- Inflation is the highest since 1990 and it’s ending some of Americans’ favorite bargains.
- Dollar pizza slices, cheap Trader Joe’s wine, and even some dollar stores themselves don’t cost what they used to.
- Here are the deals inflation killed and why they’re likely gone forever.
Some of America’s favorite bargains are dead. Blame the highest inflation since 1990.
The economy is rebounding quickly, but Americans are paying the price. Massive demand has crashed into limited supply, leading businesses to hike prices at the fastest rate in decades. The Biden administration and the Federal Reserve expected the elevated inflation to quickly fade, but as the supply-chain crisis persists, prices continue to surge higher.
October data show inflation plaguing nearly every part of the US economy. In some areas, rising prices have eliminated famous deals altogether. Year-over-year inflation of 5% might not sound like much, but it means the difference between a $1 bargain and a less-compelling deal.
Here are four cheap buys that inflation has killed for good.
After years of investor pressure, the discount chain finally buckled under rising supply chain and labor costs. The new price point will enable it to absorb these costs and bring profit margins back to historic levels, company execs said.
It’s also leaning into its Dollar Tree Plus collection, an assortment of items that cost between $3 and $5, which will be rolled out to 5,000 stores within the next two years.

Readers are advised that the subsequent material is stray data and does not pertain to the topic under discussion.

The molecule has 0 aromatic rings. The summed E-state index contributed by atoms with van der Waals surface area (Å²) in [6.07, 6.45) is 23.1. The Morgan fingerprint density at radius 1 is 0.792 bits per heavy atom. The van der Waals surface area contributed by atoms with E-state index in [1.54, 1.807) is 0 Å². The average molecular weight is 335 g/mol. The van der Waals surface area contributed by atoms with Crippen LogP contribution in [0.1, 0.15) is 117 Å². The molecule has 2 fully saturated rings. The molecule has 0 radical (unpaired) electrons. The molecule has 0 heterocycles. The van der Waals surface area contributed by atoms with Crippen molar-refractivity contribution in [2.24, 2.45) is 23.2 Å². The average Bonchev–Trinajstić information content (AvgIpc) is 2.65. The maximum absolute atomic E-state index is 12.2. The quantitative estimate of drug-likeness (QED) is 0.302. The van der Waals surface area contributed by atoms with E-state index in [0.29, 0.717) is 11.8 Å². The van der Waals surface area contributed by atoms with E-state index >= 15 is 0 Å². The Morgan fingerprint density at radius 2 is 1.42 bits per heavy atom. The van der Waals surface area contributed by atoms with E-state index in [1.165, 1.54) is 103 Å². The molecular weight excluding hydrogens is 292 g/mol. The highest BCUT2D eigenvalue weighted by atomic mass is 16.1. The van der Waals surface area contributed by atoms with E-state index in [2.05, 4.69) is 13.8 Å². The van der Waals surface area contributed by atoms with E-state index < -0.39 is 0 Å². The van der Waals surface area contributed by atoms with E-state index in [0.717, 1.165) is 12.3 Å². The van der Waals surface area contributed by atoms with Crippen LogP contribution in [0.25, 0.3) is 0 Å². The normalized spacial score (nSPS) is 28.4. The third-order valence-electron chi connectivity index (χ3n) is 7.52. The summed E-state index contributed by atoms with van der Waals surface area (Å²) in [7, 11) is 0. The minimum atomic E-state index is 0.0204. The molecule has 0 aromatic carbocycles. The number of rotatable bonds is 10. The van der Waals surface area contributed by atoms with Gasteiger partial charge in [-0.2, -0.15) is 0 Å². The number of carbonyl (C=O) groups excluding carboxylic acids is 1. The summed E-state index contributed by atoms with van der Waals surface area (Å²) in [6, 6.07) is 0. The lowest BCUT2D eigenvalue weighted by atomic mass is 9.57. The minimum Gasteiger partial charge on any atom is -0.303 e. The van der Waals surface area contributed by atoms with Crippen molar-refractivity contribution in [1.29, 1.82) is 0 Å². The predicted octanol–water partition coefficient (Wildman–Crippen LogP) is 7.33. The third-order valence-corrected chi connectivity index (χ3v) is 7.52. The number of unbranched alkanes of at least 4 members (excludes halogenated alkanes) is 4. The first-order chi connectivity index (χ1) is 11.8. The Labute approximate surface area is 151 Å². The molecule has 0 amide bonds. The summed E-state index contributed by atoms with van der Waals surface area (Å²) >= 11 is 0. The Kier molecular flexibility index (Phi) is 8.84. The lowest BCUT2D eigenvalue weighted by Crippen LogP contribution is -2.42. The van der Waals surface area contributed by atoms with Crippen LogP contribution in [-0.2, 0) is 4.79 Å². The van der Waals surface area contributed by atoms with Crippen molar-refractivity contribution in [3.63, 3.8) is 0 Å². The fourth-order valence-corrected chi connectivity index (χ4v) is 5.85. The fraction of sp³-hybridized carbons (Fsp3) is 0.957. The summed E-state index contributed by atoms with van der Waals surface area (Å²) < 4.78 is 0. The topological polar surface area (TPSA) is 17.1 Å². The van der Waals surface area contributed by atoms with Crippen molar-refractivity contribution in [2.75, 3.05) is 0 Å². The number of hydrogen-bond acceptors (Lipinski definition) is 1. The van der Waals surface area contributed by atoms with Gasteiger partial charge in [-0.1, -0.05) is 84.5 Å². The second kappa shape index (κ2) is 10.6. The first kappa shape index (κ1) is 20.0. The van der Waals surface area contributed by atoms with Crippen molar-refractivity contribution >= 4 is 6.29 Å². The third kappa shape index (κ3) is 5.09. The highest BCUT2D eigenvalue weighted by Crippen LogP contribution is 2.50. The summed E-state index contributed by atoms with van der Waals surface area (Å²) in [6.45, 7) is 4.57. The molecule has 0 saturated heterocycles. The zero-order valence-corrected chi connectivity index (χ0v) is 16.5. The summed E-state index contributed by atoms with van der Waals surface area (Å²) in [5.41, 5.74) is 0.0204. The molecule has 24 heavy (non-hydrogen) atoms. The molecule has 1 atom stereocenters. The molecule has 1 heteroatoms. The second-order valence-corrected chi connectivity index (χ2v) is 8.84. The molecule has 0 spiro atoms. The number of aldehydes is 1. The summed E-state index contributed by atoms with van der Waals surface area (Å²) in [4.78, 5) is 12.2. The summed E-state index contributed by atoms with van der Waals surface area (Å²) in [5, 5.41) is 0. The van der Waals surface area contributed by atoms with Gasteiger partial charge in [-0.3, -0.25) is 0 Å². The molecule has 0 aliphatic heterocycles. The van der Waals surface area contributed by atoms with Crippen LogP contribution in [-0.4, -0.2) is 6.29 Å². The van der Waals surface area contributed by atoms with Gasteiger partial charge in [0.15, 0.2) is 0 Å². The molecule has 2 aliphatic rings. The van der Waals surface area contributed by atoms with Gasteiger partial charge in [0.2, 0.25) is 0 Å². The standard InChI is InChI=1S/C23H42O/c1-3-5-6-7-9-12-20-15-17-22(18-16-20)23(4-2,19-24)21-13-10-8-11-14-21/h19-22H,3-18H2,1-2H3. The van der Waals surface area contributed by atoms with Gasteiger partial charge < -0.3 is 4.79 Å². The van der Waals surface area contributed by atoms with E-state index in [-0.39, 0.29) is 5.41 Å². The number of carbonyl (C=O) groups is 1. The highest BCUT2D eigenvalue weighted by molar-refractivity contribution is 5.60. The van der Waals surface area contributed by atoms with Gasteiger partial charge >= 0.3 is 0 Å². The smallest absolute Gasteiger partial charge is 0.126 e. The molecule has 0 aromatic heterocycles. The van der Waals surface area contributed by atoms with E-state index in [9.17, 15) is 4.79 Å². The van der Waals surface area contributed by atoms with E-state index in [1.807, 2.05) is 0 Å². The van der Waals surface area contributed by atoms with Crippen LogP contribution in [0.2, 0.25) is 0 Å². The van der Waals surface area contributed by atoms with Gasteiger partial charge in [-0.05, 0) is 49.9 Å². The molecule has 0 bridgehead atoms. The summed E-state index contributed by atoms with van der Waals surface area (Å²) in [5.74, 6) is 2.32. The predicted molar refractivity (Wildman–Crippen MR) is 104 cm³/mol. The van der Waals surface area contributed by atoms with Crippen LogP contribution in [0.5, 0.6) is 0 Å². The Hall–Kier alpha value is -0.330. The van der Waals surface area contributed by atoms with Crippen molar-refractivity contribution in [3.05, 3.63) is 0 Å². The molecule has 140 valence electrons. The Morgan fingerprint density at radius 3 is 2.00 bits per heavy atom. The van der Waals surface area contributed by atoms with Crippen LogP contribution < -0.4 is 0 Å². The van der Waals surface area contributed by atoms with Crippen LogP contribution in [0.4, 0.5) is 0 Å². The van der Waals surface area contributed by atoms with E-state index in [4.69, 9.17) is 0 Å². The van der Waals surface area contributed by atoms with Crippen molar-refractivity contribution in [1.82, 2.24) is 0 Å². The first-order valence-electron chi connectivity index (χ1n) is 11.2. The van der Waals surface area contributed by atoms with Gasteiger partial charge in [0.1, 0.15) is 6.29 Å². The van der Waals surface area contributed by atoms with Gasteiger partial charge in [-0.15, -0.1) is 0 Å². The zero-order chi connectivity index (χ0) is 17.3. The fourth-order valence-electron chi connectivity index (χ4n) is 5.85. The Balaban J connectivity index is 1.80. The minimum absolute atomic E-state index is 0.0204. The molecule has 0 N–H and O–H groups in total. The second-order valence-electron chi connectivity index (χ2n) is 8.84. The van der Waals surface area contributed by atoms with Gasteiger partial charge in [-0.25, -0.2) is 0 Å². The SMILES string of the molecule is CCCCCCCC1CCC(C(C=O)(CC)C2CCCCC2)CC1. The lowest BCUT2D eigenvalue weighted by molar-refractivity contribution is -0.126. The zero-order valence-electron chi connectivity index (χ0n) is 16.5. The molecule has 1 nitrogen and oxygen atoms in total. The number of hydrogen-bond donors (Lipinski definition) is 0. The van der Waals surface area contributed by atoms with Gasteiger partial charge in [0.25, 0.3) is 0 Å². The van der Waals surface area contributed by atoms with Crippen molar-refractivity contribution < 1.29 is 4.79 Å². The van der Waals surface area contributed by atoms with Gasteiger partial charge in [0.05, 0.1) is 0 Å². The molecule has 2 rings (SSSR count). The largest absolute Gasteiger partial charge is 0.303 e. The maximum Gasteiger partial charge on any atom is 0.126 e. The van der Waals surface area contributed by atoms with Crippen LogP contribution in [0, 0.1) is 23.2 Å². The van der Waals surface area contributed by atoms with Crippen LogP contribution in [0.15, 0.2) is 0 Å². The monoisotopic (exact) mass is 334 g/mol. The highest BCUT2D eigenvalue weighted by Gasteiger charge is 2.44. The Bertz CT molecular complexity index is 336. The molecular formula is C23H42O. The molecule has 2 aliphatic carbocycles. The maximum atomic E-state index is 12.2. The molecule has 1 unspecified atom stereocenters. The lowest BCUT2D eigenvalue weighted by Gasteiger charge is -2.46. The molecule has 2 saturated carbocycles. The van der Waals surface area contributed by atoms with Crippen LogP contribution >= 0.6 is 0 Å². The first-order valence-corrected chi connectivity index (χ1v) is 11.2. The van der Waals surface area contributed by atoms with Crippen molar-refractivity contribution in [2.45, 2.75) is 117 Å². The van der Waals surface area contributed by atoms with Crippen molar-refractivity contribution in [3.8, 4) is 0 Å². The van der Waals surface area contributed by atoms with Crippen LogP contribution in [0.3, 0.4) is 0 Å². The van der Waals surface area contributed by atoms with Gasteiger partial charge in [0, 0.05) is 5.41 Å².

The grocery chain first hiked prices in 2013 to $2.49, denting the wine brand’s reputation but not quite killing the moniker. Yet price growth since has led to some locations selling bottles for as much as $3.99, according to Food & Wine.
The uptick isn’t even across the US.
Trader Joe’s announced in early 2020 it would lower the price of some Charles Shaw wines in California back to $1.99 by changing the glass bottle and cork design. Yet other regions were still stuck with the higher price tag, and some California residents have since complained online that prices have rebounded from $2. Others said that, while the wine retains its $2-per-bottle price, the deal is only available when buying an entire case.
Many of New York’s low-price pizzerias have ditched the $1 benchmark for higher prices amid pandemic-era inflation, The New York Post reported earlier in November. Rising costs for garlic, flour, and even the gas used to power pizza ovens have killed the dollar slice.
“I can list about 200 items that I’m buying for my store every week and every one of them went up 50% to 200%,” Leonardo Giordano, president of Mona Lisa Pizzeria and Ristorante in New York, said in a November Facebook comment.
The damage isn’t too bad for New Yorkers. Many restaurants only hiked their per-slice prices to $1.50, still undercutting most upmarket competitors. But with inflation still trending at historic highs, its unlikely anyone will be able to trade a $1 bill for a New York slice anytime soon.
The pizza chain is promoting the news as an even better deal. “Change is good when it comes to giving our customers more of what they love,” chief marketing officer Jeff Klein, said in a statement “And we’re changing our iconic HOT-N-READY Classic, adding 33% more savory, meaty pepperoni still at the country’s most affordable price”
Along with the price increase, the new version will also come with 33% more pepperoni, Little Caesar’s says. The new price will be available for a limited time, and then it could cost more based on location.
At $5.55, Little Caesar’s is still affordable compared to competitors. A similar large pepperoni pizza at Domino’s or Pizza Hut costs between $13 and $16, depending on location.